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I have noticed a number of queries at work and on SO are using limitations in the form:

isnull(name,'') <> ''

Is there a particular reason why people do that and not the more terse

name is not null

Is it a legacy or a performance issue?

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Martin Smith is right if you're quoting the code accurately. IF it's actually something like isnull(name,'') <> @name then you're keeping SQL from using any index but you're getting a result more like what Donnie describes – Matt Jun 25 '10 at 13:24
@Matt: Yes, I made a mistake in the code I gave in the example. It is now fixed. – tgandrews Jun 25 '10 at 13:35

10 Answers 10

up vote 25 down vote accepted
where isnull(name,'') <> ''

is equivalent to

where name is not null and name <> '' 

which in turn is equivalent to

where name <> ''

(if name IS NULL that final expression would evaluate to unknown and the row not returned)

The use of the ISNULL pattern will result in a scan and is less efficient as can be seen in the below test.

SELECT ca.[name],
INTO   TestTable
FROM   [master].[dbo].[spt_values]
       CROSS APPLY (SELECT [name]
                    UNION ALL
                    SELECT ''
                    UNION ALL
                    SELECT NULL) ca 



SELECT name FROM TestTable WHERE isnull(name,'') <> ''

SELECT name FROM TestTable WHERE name is not null and name <> ''
/*Can be simplified to just WHERE name <> '' */

Which should give you the execution plan you need.

enter image description here

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"The use of this less efficient..." The pattern being the use of ISNULL or the IS NULL...OR = construct? – Karl Kieninger Jul 27 '15 at 18:34
@KarlKieninger - The pattern being the use of ISNULL - originally there were some execution plan images making this clearer. Will regenerate them.. – Martin Smith Jul 27 '15 at 18:36
is not null

Will only check if the field is not null. If the field contains an empty string, then the field is no longer null.

isnull(name, '') <> name

Checks for both a null and an empty string.

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isnull(name,'') <> :name is shorthand for (name is null or name <> :name) (assuming that :name never contains the empty string, thus why shorthands like this can be bad).

Performance-wise, it depends. or statements in where clauses can give extremely bad performance. However, functions on columns impair index usage. As usual: profile.

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(name is null or '' <> :name) ? – Royi Namir Mar 24 '15 at 10:20
isnull(name,'') <> name

Well I can see them using this because this way if the name doesn't match or is null it returns as a failed comparison. This really means: name is null or name <> name

Where as this one name is not null just checks to see if the name is null.

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They don't mean the same thing.

name is not null 

This checks for records where the name field is null

isnull(name,'') <> name  

This one changes the value of null fields to the empty string so they can be used in a comparision. In SQL Server (but not in Oracle I think), if a value is null and it is used to compare equlaity or inequality it will not be considered becasue null means I don't know the value and thus is not an actual value. So if you want to make sure the null records are considered when doing the comparision, you need ISNULL or COALESCE(which is the ASCII STANDARD term to use as ISNULL doen't work in all databases).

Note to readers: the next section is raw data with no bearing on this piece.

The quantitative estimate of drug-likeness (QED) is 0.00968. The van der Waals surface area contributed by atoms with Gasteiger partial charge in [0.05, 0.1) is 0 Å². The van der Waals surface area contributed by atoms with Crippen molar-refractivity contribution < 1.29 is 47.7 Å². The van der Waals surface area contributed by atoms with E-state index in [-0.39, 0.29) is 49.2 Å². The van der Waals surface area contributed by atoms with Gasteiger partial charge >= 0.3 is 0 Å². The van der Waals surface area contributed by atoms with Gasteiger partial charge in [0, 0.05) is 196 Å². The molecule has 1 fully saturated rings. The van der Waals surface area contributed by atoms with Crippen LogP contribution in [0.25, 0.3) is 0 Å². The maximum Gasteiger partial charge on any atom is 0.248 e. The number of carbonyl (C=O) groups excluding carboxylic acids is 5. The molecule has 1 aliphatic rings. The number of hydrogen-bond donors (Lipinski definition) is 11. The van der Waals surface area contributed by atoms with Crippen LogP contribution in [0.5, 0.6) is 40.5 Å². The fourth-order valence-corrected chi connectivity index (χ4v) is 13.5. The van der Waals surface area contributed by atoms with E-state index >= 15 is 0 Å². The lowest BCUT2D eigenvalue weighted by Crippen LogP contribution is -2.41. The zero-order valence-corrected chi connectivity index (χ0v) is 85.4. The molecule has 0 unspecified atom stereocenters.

What you should be looking at is the differnece between

isnull(,'') <> <>

then you will understand why the ISNULL is needed to get correct results.

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I apparently misread your question. So let me strike my first answer and try this one:

isnull(name,'') <> ''

is a misguided shortcut for

name is not null and name <> ''
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Others have pointed out the functional difference. As to the performance issue, in Postgres I've found that -- oh, I should mention that Postgres has a function "coalesce" that is the equivalent of the "isnull" found in some other SQL dialects -- but in Postgres, saying

where coalesce(foobar,'')=''

is significantly faster than

where foobar is null or foobar=''

Also, it can be awesomely dramatically faster to say

 where foobar>''


where foobar!=''

A greater than test can use the index and thus skip over all the blanks, while a not-equal test has to do a full file read. (Assuming you have an index on the field and no other index is used in preference.)

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Also if you want to make use of the index on that column, use

name is not null and name <> '' 
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These two queries are not the same. For example, I do not have a middle name, this is a known fact, which can be stored as


However, if we don't know someone's middle name, we can store NULL. So, ISNULL(MiddleName, '') means "persons without known middle names".

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It is to handle both the empty string and NULL. While it is good to be able to do with with one statement, isnull is proprietary syntax. I would write this using portable Standard SQL as

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